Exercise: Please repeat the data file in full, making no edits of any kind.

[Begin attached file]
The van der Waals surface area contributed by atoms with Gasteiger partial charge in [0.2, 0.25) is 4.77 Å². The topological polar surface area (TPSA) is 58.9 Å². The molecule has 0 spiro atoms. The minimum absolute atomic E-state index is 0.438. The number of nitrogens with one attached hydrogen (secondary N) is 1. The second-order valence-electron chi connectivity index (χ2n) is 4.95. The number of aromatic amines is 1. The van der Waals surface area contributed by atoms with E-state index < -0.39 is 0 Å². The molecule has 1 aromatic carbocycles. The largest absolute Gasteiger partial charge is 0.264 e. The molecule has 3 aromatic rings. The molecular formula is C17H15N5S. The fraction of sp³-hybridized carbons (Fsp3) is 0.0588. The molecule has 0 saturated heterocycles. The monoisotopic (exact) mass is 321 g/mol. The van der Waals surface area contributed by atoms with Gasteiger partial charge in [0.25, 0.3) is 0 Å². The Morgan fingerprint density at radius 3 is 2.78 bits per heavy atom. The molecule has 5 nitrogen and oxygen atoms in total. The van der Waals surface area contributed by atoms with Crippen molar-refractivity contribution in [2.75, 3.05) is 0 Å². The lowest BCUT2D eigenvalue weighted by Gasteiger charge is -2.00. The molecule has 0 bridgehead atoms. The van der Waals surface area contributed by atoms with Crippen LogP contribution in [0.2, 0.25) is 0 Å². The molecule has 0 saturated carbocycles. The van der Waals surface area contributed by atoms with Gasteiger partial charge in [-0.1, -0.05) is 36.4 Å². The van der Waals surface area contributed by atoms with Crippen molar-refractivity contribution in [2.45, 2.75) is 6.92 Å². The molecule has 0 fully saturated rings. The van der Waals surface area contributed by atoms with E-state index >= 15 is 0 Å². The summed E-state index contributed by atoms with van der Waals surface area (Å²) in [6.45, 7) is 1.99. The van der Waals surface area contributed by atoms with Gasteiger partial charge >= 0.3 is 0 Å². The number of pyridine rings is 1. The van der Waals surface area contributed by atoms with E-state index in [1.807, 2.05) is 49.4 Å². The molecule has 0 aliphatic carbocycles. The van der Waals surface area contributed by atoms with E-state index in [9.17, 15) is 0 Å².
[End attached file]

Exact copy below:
The van der Waals surface area contributed by atoms with Gasteiger partial charge in [0.2, 0.25) is 4.77 Å². The topological polar surface area (TPSA) is 58.9 Å². The molecule has 0 spiro atoms. The minimum absolute atomic E-state index is 0.438. The number of nitrogens with one attached hydrogen (secondary N) is 1. The second-order valence-electron chi connectivity index (χ2n) is 4.95. The number of aromatic amines is 1. The van der Waals surface area contributed by atoms with E-state index < -0.39 is 0 Å². The molecule has 1 aromatic carbocycles. The largest absolute Gasteiger partial charge is 0.264 e. The molecule has 3 aromatic rings. The molecular formula is C17H15N5S. The fraction of sp³-hybridized carbons (Fsp3) is 0.0588. The molecule has 0 saturated heterocycles. The monoisotopic (exact) mass is 321 g/mol. The van der Waals surface area contributed by atoms with Gasteiger partial charge in [0.25, 0.3) is 0 Å². The Morgan fingerprint density at radius 3 is 2.78 bits per heavy atom. The molecule has 5 nitrogen and oxygen atoms in total. The van der Waals surface area contributed by atoms with Crippen molar-refractivity contribution in [2.75, 3.05) is 0 Å². The lowest BCUT2D eigenvalue weighted by Gasteiger charge is -2.00. The molecule has 0 bridgehead atoms. The van der Waals surface area contributed by atoms with Crippen LogP contribution in [0.2, 0.25) is 0 Å². The molecule has 0 saturated carbocycles. The van der Waals surface area contributed by atoms with Gasteiger partial charge in [-0.1, -0.05) is 36.4 Å². The van der Waals surface area contributed by atoms with Crippen molar-refractivity contribution in [2.45, 2.75) is 6.92 Å². The molecule has 0 fully saturated rings. The van der Waals surface area contributed by atoms with E-state index >= 15 is 0 Å². The summed E-state index contributed by atoms with van der Waals surface area (Å²) in [6.45, 7) is 1.99. The van der Waals surface area contributed by atoms with Gasteiger partial charge >= 0.3 is 0 Å². The number of pyridine rings is 1. The van der Waals surface area contributed by atoms with E-state index in [1.807, 2.05) is 49.4 Å². The molecule has 0 aliphatic carbocycles. The van der Waals surface area contributed by atoms with E-state index in [9.17, 15) is 0 Å².